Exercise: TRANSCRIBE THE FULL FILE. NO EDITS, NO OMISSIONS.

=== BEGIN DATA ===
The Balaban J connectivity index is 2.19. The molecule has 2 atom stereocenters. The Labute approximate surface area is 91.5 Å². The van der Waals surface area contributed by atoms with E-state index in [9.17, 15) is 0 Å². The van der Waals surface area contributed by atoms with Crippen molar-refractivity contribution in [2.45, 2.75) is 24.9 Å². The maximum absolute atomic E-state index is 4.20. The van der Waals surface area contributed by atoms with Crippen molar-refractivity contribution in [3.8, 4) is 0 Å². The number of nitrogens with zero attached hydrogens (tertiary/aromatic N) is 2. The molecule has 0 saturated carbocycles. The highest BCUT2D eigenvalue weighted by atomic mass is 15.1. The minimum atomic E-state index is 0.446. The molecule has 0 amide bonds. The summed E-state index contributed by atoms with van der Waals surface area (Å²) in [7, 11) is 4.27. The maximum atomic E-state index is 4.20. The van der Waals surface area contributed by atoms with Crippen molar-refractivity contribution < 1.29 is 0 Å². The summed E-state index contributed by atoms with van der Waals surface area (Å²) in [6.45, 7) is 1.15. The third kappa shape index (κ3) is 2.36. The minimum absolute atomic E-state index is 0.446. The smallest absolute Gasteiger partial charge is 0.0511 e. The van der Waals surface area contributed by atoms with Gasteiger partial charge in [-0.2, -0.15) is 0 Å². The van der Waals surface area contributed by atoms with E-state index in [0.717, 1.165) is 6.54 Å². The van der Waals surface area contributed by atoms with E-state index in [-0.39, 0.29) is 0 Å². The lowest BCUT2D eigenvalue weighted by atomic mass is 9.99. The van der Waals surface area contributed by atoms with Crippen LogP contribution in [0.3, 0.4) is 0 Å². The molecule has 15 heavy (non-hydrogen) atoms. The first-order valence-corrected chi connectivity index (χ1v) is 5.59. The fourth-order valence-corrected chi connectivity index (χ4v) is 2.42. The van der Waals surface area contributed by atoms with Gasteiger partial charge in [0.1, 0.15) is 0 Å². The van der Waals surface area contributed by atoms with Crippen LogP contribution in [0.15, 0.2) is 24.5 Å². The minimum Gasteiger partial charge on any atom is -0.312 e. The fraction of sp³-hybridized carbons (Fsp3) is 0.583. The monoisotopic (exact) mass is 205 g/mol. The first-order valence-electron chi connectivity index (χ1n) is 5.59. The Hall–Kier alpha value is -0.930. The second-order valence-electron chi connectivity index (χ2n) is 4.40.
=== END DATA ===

The Balaban J connectivity index is 2.19. The molecule has 2 atom stereocenters. The Labute approximate surface area is 91.5 Å². The van der Waals surface area contributed by atoms with E-state index in [9.17, 15) is 0 Å². The van der Waals surface area contributed by atoms with Crippen molar-refractivity contribution in [2.45, 2.75) is 24.9 Å². The maximum absolute atomic E-state index is 4.20. The van der Waals surface area contributed by atoms with Crippen molar-refractivity contribution in [3.8, 4) is 0 Å². The number of nitrogens with zero attached hydrogens (tertiary/aromatic N) is 2. The molecule has 0 saturated carbocycles. The highest BCUT2D eigenvalue weighted by atomic mass is 15.1. The minimum atomic E-state index is 0.446. The molecule has 0 amide bonds. The summed E-state index contributed by atoms with van der Waals surface area (Å²) in [7, 11) is 4.27. The maximum atomic E-state index is 4.20. The van der Waals surface area contributed by atoms with Crippen molar-refractivity contribution < 1.29 is 0 Å². The summed E-state index contributed by atoms with van der Waals surface area (Å²) in [6.45, 7) is 1.15. The third kappa shape index (κ3) is 2.36. The minimum absolute atomic E-state index is 0.446. The smallest absolute Gasteiger partial charge is 0.0511 e. The van der Waals surface area contributed by atoms with Gasteiger partial charge in [-0.2, -0.15) is 0 Å². The van der Waals surface area contributed by atoms with E-state index in [0.717, 1.165) is 6.54 Å². The van der Waals surface area contributed by atoms with E-state index in [-0.39, 0.29) is 0 Å². The lowest BCUT2D eigenvalue weighted by atomic mass is 9.99. The van der Waals surface area contributed by atoms with Crippen LogP contribution in [0.3, 0.4) is 0 Å². The molecule has 15 heavy (non-hydrogen) atoms. The first-order valence-corrected chi connectivity index (χ1v) is 5.59. The fourth-order valence-corrected chi connectivity index (χ4v) is 2.42. The van der Waals surface area contributed by atoms with Gasteiger partial charge in [0.1, 0.15) is 0 Å². The van der Waals surface area contributed by atoms with Crippen LogP contribution in [0.15, 0.2) is 24.5 Å². The minimum Gasteiger partial charge on any atom is -0.312 e. The fraction of sp³-hybridized carbons (Fsp3) is 0.583. The monoisotopic (exact) mass is 205 g/mol. The first-order valence-electron chi connectivity index (χ1n) is 5.59. The Hall–Kier alpha value is -0.930. The second-order valence-electron chi connectivity index (χ2n) is 4.40.